used to track maternal and neonatal deaths.
of data include community surveys, case investigations, laboratory reports
and community outreach-worker reporting.
and Train Workers from the refugee Community for Data Collection
identifying those refugees with midwifery skills and/or trained birth
attendants (TBAs), including those already providing services, who can
be trained to collect data. Otherwise, community members will have to
be recruited. Organise these workers (by geographical sector, for example)
and have them report to a key person and place. Organising them this
way will help gain access to and knowledge about the pregnant and lactating
women in the population and provide a communication system to help refer
women with serious complications related to pregnancy, delivery, the
post-partum period or spontaneous or unsafe abortion. Conduct training
on the objectives and flow of data collection, case definitions, completion
and timely submission of collection forms, and on the use of the data
to improve programmes.
Specific Reporting Procedures
has shown that several specific areas of RH monitoring and surveillance
have not been routinely conducted in refugee situations. These include
investigations of each maternal death and reporting on cases of sexual
Investigating the cause of maternal deaths can help identify gaps in
services and the need to improve referral procedures for obstetric complications.
By reviewing cases, health care providers can strengthen their skills
in identifying early warning signs of obstetric emergencies. Camp staff
should investigate deaths due to pregnancy (direct maternal mortality)
and deaths of pregnant women caused by the effects of pregnancy on pre-existing
conditions (indirect maternal mortality).
of information are essential, since direct mortality is often underestimated.
The goal is to determine which deaths were caused by pregnancy or childbirth,
or by complications or the management thereof, and how deaths can be
prevented in the future.
to be investigated include:
of onset of life-threatening illness;
of recognition of the problem and time of death;
to care, or logistics of referral; and
of medical care until death.
may come from grave watcher, hospital/health post staff or from community
reports. Verbal autopsy, which has been used in certain refugee situations,
has proved relatively successful when medical records are unavailable.
The person responsible for addressing sexual violence can devise an
appropriate tracking system, in collaboration with camp authorities
and health care workers. Survivors of sexual violence may be seen in
health facilities or or reported by TBAs, community workers or other
key informants. Since sexual violence is sensitive and usually under-reported,
note all reported cases or suspected cases. Confidentiality of survivors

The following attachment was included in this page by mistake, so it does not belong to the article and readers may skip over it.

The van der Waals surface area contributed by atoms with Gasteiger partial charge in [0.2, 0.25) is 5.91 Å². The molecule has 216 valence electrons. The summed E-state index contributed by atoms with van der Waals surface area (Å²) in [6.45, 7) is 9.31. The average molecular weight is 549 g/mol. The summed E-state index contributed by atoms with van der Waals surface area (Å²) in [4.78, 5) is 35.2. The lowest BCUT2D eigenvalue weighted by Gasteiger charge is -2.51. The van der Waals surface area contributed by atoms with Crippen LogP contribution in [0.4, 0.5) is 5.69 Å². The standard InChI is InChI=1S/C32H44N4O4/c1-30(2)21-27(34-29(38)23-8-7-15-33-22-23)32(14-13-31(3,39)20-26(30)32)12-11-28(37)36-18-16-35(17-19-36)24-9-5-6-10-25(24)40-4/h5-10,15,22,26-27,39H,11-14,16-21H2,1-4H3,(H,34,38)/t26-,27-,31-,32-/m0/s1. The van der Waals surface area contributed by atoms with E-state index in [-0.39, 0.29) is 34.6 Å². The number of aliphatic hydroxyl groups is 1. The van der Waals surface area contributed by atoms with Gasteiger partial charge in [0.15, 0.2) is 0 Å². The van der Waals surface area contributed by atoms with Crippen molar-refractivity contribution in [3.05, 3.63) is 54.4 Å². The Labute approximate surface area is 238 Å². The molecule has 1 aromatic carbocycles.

must be ensured.
the data to address the problems raised by the programme objectives.
rates, ratios and proportions, and prepare tables, graphs and charts.
these rates with expected values or reference rates. Trends are more
important than point estimates.
the most important health problems as judged by cause-specific morbidity
the subgroups at highest risk for health problems by person, place
and time (such as by age and sex).
the factors potentially responsible for morbidity and mortality. For
example, a high number of reported cases of genital ulcer disease
among adolescent women could indicate a need to target them forsyphilis
prevention and treatment.
data analysis with service providers and the community.
6. Implement Programmes Based on the Analysis
the data to develop feasible, effective and efficient strategies for
achieving the programme objectives.
the selected strategies and a system to monitor their progress.
7. Assess Programme Progress
programme progress by confirming whether programme objectives have been
and distribute summary reports to all interested persons, agencies and
host-country authorities, as indicated.
programme objectives, indicators and interventions. Indicators can be
evaluated in terms of their accuracy, completeness, relevance and timeliness.
Assessment Capability and Surveillance Systems According to Need
incidences change, the situation stabilises and service provision becomes
more comprehensive, the surveillance system may need to be adapted.
The system may need to be expanded to include more conditions in the
list of reportable illnesses. Programmes can add or change indicators,
or they can add sources and methods of data collection.
List of Annexes
1 RH Indicators for Early Phase
2 RH Indicators in Stabilised Phase, part 2,
part 3, part 4, part
5, part 6, part 7,
part 8, part 9
3 RH Reference Rates and Ratios
4 Reference Rates and Ratios for RH Indicators
5 Estimating Number of Pregnant Women in a Population
6 Worksheet for Monthly RH Reporting, part 2,
7 Summary of RH Indicators